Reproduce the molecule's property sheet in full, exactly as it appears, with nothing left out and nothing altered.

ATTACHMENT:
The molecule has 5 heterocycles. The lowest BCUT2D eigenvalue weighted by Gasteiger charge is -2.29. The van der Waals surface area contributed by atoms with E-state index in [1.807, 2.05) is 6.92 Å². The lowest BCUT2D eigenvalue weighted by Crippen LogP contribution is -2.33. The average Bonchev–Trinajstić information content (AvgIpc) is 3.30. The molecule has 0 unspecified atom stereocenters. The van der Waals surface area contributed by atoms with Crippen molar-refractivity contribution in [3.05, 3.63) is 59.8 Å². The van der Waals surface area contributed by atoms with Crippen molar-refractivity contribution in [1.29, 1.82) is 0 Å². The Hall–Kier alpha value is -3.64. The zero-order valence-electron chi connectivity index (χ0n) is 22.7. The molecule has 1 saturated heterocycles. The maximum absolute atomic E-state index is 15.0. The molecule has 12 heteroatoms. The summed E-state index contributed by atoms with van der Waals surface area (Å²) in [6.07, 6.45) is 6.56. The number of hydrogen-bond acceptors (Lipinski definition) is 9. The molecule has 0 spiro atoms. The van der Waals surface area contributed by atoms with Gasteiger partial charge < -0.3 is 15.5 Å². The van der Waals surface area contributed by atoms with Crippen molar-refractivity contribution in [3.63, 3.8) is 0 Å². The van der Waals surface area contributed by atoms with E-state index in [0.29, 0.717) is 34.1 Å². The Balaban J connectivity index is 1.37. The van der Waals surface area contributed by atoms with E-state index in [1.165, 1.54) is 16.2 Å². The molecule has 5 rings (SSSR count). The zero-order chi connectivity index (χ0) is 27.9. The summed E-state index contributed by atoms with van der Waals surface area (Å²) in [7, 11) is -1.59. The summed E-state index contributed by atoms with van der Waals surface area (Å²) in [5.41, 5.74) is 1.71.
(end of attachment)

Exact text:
The molecule has 5 heterocycles. The lowest BCUT2D eigenvalue weighted by Gasteiger charge is -2.29. The van der Waals surface area contributed by atoms with E-state index in [1.807, 2.05) is 6.92 Å². The lowest BCUT2D eigenvalue weighted by Crippen LogP contribution is -2.33. The average Bonchev–Trinajstić information content (AvgIpc) is 3.30. The molecule has 0 unspecified atom stereocenters. The van der Waals surface area contributed by atoms with Crippen molar-refractivity contribution in [3.05, 3.63) is 59.8 Å². The van der Waals surface area contributed by atoms with Crippen molar-refractivity contribution in [1.29, 1.82) is 0 Å². The Hall–Kier alpha value is -3.64. The zero-order valence-electron chi connectivity index (χ0n) is 22.7. The molecule has 1 saturated heterocycles. The maximum absolute atomic E-state index is 15.0. The molecule has 12 heteroatoms. The summed E-state index contributed by atoms with van der Waals surface area (Å²) in [6.07, 6.45) is 6.56. The number of hydrogen-bond acceptors (Lipinski definition) is 9. The molecule has 0 spiro atoms. The van der Waals surface area contributed by atoms with Gasteiger partial charge < -0.3 is 15.5 Å². The van der Waals surface area contributed by atoms with Crippen molar-refractivity contribution in [3.63, 3.8) is 0 Å². The van der Waals surface area contributed by atoms with E-state index in [0.29, 0.717) is 34.1 Å². The Balaban J connectivity index is 1.37. The van der Waals surface area contributed by atoms with E-state index in [1.165, 1.54) is 16.2 Å². The molecule has 5 rings (SSSR count). The zero-order chi connectivity index (χ0) is 27.9. The summed E-state index contributed by atoms with van der Waals surface area (Å²) in [7, 11) is -1.59. The summed E-state index contributed by atoms with van der Waals surface area (Å²) in [5.41, 5.74) is 1.71.